-- Despite studies showing it posed minimal danger to sea life, a court ordered the Navy to work with environmentalists to determine how and when sensor equipment developed to track quiet diesel submarines -- like those owned by North Korea -- could be used for training.
-- Navy SEALs at Coronado Island practice beach landings in specific areas so they don't disturb nesting areas of the western plover and California least tern. For up to seven months a year, practice areas can shrink by 40 percent due to the presence of the snowy plover.
-- Only 17 percent of Ft. Hood isn't restricted by federal regulation. The Clean Water Act makes digging illegal on 70 percent of the post. The Clean Air Act prohibits smoke, flares and other pyrotechnics on 25 percent. Camouflage netting cannot be used on 40 percent because of golden-cheeked warblers and black-capped vireos, and other ESA concerns restrict vehicles to paved roads between March and August.
With our armed forces engaged in combat in the Persian Gulf and at risk in the Korean Peninsula, Afghanistan and elsewhere, the possibility they are without effective training is unsettling. Their commanders aren't intentionally putting them in danger. Our military is quite possibly the best the world has ever seen, but forcing soldiers to use the same fields and roads or scaling back training exercises to comply with environmental regulations can create a familiarity that may betray soldiers in chaotic battlefield situations.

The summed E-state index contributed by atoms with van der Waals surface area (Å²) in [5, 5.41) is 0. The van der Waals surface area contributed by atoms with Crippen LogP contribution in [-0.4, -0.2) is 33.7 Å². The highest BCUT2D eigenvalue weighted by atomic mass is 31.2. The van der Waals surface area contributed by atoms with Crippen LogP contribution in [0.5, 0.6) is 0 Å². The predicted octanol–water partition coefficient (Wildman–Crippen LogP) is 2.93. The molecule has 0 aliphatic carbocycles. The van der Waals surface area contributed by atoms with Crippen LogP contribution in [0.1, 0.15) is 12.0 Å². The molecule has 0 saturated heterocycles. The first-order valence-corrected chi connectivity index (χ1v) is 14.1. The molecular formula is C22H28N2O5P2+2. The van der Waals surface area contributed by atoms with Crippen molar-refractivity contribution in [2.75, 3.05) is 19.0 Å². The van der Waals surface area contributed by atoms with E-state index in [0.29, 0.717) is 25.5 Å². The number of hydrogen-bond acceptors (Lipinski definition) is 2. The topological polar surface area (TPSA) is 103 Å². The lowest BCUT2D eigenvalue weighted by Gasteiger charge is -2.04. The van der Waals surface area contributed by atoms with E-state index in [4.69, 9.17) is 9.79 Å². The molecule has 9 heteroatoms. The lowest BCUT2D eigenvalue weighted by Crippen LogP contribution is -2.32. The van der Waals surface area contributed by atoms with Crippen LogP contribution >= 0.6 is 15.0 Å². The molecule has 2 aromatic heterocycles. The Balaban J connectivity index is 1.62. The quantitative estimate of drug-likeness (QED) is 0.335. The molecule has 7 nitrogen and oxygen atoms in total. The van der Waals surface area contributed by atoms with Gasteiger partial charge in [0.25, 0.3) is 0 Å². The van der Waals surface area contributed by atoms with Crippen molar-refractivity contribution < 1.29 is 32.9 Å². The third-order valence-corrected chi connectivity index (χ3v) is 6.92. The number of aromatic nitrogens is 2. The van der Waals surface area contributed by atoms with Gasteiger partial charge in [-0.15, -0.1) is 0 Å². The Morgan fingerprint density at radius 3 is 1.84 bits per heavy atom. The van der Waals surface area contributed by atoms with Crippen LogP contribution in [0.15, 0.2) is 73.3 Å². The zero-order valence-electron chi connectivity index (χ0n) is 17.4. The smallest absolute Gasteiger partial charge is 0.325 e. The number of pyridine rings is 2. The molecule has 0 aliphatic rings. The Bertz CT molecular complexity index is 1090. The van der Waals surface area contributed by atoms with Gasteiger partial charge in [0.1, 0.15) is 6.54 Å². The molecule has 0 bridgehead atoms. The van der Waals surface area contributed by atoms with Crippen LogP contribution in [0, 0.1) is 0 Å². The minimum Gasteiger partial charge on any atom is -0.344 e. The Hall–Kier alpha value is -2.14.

Deputy Assistant Secretary of the Navy Wayne Arny recently told Congress: "Before our nation sends it most valuable asset -- our men and women, our sons and daughters -- into harm's way, we owe it to them and the American public to prepare them as best as we can to fight, survive and win. That starts with realistic and comprehensive training with the best equipment available."
But, according to Marine Colonel Bennett W. Saylor, quoted last year at Camp Pendleton: "There are certain standards in our training and readiness manuals that we cannot conduct."
In response, the Pentagon wants more leeway. With White House approval, the 2004 defense spending bill includes a reinterpretation of five major environmental regulations -- including the ESA and Clean Air Act.
This doesn't mean soldiers at Ft. Lewis can declare war on the spotted owl or the Navy can intentionally harm whales with sonar. It does mean responsible-yet-realistic battlefield training can resume in areas where it is currently banned.
The fact that endangered species seem to flock to military bases is a testament the Pentagon's stewardship of the land is owns. In 2003, the military allocated over $4 billion for environmental projects.
When it comes of the safety of those who would lay down their lives for our freedoms here in the United States, we can surely make compromises. We owe them no less.
(David Almasi is executive director of The National Center for Public Policy Research.)